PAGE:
14. Thus, a Revision Petition u/s 264 of the Act can be filed against any order (including an assessment order) passed by a subordinate officer, which is otherwise appeal able before Commissioner (Appeals) under section 246A of the Act or under section 253 of the Act before the Tribunal, where such appeal has not been filed and limitation period for invoking remedy has expired and the assessee has waived his right to appeal. The statutory bar is that Revision Petition cannot be entertained when an appeal has been filed before Commissioner (Appeals) or before the Tribunal in respect of such order or if no such appeal has been filed, the time limit for filing such appeal has not expired. Right to file an appeal should be waived for a revision petition to be maintainable. The objective and purpose is to ensure that the Assessee does not assail the same order before two forums and that it can elect between either filing an appeal or a revision. The Assessee cannot avail of both remedies against the same order for the same Assessment Year. If the time period for filing the appeal has not expired, the revision cannot be entertained – only to ensure that after filing of Revision, the assessee does not thereafter file an appeal. Even thereafter, the requirement is that the assessee should have waived his right to appeal.

15. It is not the case of the respondents or the reason given by the Commissioner that time for preferring appeal had not expired. It is the admitted case that time for filing appeal against the assessment order for AY 2012-13 had expired. The assessee had waived his right to file appeal. Clause (a) is therefore not attracted. Clause (b) to Section 2 64(4) of the Act is also not attracted in the present case and it is not the case of the Revenue that the petitioner has filed an appeal for 2012-13 before Dy. Commissioner (Appeals). The petitioner has also not filed any appeal against the said order before the Commissioner (Appeals) or the Tribunal to attract the negative stipulation in clause (c) to Section 264 (4) of the Act. The present case therefore, does not fall under clauses (a) to (c) of Section 264 (4) of the Act.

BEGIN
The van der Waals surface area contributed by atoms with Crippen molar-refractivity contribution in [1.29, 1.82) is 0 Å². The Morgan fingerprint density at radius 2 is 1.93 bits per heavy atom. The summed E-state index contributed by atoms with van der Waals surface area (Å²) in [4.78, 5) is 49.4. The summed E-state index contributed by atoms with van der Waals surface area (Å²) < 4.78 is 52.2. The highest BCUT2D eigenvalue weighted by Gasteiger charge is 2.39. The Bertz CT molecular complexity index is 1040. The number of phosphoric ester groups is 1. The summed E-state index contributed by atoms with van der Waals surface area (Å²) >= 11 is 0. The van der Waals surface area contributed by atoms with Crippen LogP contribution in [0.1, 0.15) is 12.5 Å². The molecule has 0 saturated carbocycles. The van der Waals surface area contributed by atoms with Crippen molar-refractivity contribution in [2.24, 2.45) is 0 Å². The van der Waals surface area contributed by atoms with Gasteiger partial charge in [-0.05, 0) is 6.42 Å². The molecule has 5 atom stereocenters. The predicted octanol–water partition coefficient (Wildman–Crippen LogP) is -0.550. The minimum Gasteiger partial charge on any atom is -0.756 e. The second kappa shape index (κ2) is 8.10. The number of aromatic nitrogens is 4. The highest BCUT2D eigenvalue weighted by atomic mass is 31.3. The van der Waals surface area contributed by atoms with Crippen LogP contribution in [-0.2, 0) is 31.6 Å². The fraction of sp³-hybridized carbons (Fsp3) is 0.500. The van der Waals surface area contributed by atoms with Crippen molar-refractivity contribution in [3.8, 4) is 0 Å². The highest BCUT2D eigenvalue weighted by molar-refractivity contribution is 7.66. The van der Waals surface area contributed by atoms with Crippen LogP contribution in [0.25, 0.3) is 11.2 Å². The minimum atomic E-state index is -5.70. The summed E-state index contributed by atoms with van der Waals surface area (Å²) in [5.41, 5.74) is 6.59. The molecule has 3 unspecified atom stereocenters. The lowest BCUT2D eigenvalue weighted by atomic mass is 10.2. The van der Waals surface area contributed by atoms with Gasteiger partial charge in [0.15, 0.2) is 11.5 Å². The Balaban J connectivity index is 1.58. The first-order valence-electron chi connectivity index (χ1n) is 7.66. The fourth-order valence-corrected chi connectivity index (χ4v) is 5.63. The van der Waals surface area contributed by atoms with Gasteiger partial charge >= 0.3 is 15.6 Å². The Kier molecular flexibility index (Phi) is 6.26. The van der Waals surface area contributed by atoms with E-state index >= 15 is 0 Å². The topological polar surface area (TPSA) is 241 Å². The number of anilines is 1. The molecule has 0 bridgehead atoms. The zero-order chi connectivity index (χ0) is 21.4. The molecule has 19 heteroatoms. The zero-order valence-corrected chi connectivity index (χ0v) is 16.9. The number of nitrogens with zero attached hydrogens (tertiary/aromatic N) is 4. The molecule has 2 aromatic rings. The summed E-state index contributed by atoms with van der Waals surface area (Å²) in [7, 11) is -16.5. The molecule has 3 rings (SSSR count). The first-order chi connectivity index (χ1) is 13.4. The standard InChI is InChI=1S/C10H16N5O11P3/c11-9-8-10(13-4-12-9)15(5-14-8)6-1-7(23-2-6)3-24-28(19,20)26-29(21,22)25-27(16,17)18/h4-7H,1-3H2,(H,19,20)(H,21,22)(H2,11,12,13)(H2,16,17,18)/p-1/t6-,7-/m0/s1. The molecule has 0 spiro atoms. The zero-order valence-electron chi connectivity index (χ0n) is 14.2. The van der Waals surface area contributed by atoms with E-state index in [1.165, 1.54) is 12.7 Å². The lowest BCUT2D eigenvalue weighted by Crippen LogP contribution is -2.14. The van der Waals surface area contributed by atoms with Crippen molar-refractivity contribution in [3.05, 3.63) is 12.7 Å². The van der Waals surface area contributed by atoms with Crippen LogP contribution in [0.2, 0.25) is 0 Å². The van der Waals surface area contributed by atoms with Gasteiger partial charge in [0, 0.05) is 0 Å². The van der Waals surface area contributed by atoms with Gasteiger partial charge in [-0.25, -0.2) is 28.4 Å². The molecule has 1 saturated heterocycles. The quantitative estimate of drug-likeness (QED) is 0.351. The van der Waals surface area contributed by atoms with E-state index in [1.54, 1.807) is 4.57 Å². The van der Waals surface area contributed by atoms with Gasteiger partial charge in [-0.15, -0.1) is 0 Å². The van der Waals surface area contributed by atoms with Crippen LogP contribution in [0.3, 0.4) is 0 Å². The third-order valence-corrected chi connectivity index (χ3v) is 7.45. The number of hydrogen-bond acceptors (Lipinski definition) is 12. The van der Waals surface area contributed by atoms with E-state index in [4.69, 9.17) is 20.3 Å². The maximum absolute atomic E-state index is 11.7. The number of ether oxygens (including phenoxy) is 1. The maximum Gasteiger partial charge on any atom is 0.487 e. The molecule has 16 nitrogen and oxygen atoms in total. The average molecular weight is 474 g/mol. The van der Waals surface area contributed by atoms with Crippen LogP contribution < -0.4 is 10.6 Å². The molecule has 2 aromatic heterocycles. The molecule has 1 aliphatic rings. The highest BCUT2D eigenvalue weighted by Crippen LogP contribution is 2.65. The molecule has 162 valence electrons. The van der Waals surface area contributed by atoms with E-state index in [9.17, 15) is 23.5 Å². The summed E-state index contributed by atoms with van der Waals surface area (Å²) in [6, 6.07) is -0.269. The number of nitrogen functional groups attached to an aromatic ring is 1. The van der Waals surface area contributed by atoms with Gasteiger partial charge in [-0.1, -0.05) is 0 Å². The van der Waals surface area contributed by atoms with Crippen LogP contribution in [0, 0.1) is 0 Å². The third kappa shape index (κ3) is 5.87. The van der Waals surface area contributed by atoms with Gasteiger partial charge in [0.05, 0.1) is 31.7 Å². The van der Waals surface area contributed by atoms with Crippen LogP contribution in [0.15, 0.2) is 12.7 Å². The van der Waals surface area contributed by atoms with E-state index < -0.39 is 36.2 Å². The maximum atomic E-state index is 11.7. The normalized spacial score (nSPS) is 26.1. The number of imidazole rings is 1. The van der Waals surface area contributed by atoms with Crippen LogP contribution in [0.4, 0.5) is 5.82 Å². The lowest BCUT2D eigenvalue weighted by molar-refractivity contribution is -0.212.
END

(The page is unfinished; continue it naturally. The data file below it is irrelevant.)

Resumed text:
16. Under the Act, i.e., Income Tax Act, each Assessment Year is separate and the assessee files the return for each year and assessment order is passed. Strict principles of res judicata do not apply, though principle of consistency is applied. Commissioner cannot refuse to entertain a revision petition filed by the assessee under Section 264 of the Act if it is maintainable on the ground that a similar issue has arisen for consideration in another year and is pending adjudication in appeal or another forum. Negative stipulations are clearly not attracted. When a statutory right is conferred on an assessee, the same imposes an obligation on the authority. New and extraneous conditions, not mandated and stipulated, expressly or by implication, cannot be imposed to deny recourse to a remedy and right of the assessee to have his claim examined on merits.

17. The Jurisdictional Commissioner no doubt is an administrative authority to the subordinate officers including assessing officer, nevertheless the Act has conferred revisionary power on the said Commissioner. He cannot refuse to exercise the said power because the assessing officer was his subordinate and under his administrative control. The Commissioner while exercising power under Section 264 of the Act exercises quasi judicial powers and he must pass a speaking and a reasoned order. He cannot abdicate his authority on the ground that a similar issue has arisen and is subject matter of appellate proceedings in other years. This would be clearly contrary to the provisions of Section 264 of the Act.

18. The impugned order no doubt reflects and states that the contention of the petitioner was incorrect and merits rejection but it does not assign and give any reason for the said conclusion. The impugned order cannot be sustained as it does not examine the contention on merits while recording the decision. The Commissioner must give and assign reasons for taking a particular view, even if he accepts the findings and reasons recorded by the assessing officer and does not agree with the contention raised by the assessee. This court is, therefore, deprived and is unable to fathom the reasons and ground which were in the mind of the Commissioner. The order of the Commissioner should have contained reasons for the conclusions arrived at and ought to have dealt with the issue on merits as required under Section 264 of the Act.

19. Learned counsel for the petitioner has submitted that the petitioner had filed an appeal for AY 2011-12 on this issue and vide order dated 28thApril, 2017, the Tribunal has ruled in favour of the Assessee. In the succeeding AY 2013-14, Commissioner (Appeals) has ruled in its favour.

20. In view of the above, the writ petition is allowed and the impugned order dated 6th March, 2017 is set aside and quashed. The matter is remanded to the Commissioner to decide the Revision Petition afresh and in accordance with law.

21. We clarify that we have not expressed any view on merits. In case, the Revision Petition is dismissed, it will be open for the petitioner to challenge the same in accordance with law. No costs.